GaN Schottky Diode-Based Frequency Multiplier
- Created: Thursday, 31 July 2014
New GaN fabrication process has been applied to the design fabrication and tests of frequency doublers and triplers.
NASA’s Jet Propulsion Laboratory, Pasadena, California
State-of-the-art GaAs Schottky diode technology, which is being used for local oscillators (LOs) in heterodyne receivers and transmitters for radar applications, has limitations in terms of power-handling capabilities. That makes it difficult to generate necessary LO power to drive multi-pixel heterodyne receivers beyond 500 GHz, and to extend the operation frequency of single-pixel receivers beyond 2 THz up to 4.7 THz (63 μm OI line).
Gallium nitride (GaN) has emerged as a very promising material for electronic devices due to its wide direct bandgap (3.4 eV), which results in a high breakdown voltage field, and its high peak and saturated electron drift velocity. High breakdown voltage materials allow superior power handling capabilities. This innovation consists of using GaN Schottky diode-based frequency multipliers instead of the traditional GaAs Schottky multipliers in order to improve the power handling capabilities of frequency multiplied LO sources by a factor of 5 to 10. GaN Schottky diode multipliers are less efficient than the GaAs versions due to the lower mobility of GaN. However, in the lower multiplication stages, up to 300 GHz, the penalty in efficiency is not very important, and the exceptional electrical properties can be fully exploited.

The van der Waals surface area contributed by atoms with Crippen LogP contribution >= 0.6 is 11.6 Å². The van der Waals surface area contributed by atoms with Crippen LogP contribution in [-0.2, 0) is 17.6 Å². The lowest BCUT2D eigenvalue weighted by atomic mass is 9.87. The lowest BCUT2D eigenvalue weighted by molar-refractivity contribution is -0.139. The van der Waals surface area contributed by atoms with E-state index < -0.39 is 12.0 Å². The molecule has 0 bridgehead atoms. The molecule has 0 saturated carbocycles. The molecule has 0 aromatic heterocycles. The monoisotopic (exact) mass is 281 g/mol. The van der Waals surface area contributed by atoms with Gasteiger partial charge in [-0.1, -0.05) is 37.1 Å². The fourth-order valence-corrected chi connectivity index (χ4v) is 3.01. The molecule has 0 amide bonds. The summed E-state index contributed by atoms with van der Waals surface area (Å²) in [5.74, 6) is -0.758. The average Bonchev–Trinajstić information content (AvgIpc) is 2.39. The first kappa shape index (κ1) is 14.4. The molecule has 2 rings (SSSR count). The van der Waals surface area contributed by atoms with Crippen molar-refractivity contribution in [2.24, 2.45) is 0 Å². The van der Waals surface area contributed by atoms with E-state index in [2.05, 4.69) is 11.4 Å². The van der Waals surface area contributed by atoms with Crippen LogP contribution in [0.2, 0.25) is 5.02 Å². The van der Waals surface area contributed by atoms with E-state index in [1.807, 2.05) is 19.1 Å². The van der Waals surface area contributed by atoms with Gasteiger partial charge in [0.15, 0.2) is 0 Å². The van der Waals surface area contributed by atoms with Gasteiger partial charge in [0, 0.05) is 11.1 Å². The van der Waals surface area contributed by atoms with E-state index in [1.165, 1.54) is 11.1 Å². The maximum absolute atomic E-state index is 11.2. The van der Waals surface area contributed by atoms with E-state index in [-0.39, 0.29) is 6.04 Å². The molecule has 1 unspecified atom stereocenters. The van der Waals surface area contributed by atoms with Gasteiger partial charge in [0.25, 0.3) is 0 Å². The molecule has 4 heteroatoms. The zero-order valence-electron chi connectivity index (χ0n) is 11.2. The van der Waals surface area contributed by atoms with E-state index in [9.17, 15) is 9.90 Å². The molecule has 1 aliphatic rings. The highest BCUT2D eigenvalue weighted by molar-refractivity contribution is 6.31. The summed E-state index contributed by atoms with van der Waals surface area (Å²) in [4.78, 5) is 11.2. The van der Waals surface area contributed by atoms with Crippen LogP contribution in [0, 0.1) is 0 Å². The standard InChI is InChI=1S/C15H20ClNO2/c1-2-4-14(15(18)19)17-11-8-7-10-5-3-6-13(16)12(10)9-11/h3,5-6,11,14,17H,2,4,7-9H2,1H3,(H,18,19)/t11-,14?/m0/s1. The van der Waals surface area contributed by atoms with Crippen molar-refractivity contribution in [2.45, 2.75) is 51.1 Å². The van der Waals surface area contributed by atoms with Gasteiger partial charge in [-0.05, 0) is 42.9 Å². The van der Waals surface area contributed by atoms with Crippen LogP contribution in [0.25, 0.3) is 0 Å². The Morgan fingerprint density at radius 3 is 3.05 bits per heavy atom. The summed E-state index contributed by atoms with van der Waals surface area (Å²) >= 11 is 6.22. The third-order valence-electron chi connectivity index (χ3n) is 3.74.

A method for producing the GaN Schottky devices has been developed. Appropriate GaN Schottky diode device models have been produced, verified, and used for the design of these frequency multipliers. A new GaN fabrication process has been applied to the design fabrication and tests of frequency doublers and triplers at 110 GHz (tripler), 180 GHz (doubler), 230 GHz (tripler), and 270 GHz (tripler). These frequencies of operation correspond with the first multiplication stages of LO sources required for heterodyne receivers at 1.9 THz and 4.7 THz, as well as high-power radar imagers at 230 GHz. All the designs have a nominal input power of 1 W, 5 times higher than state-of-the-art designs based on GaAs diodes, and have a frequency bandwidth of around 15 to 17%. Predicted conversion efficiencies are 25% for the 110-GHz tripler, 20% for the 180-GHz doubler, 14% for the 230-GHz tripler, and 7% for the 270-GHz tripler.
In accordance with Public Law 96-517, the contractor has elected to retain title to this invention. Inquiries concerning rights for its commercial use should be addressed to:
Innovative Technology Assets Management
Mail Stop 321-123
4800 Oak Grove Drive
Pasadena, CA 91109-8099
Refer to NPO-49345.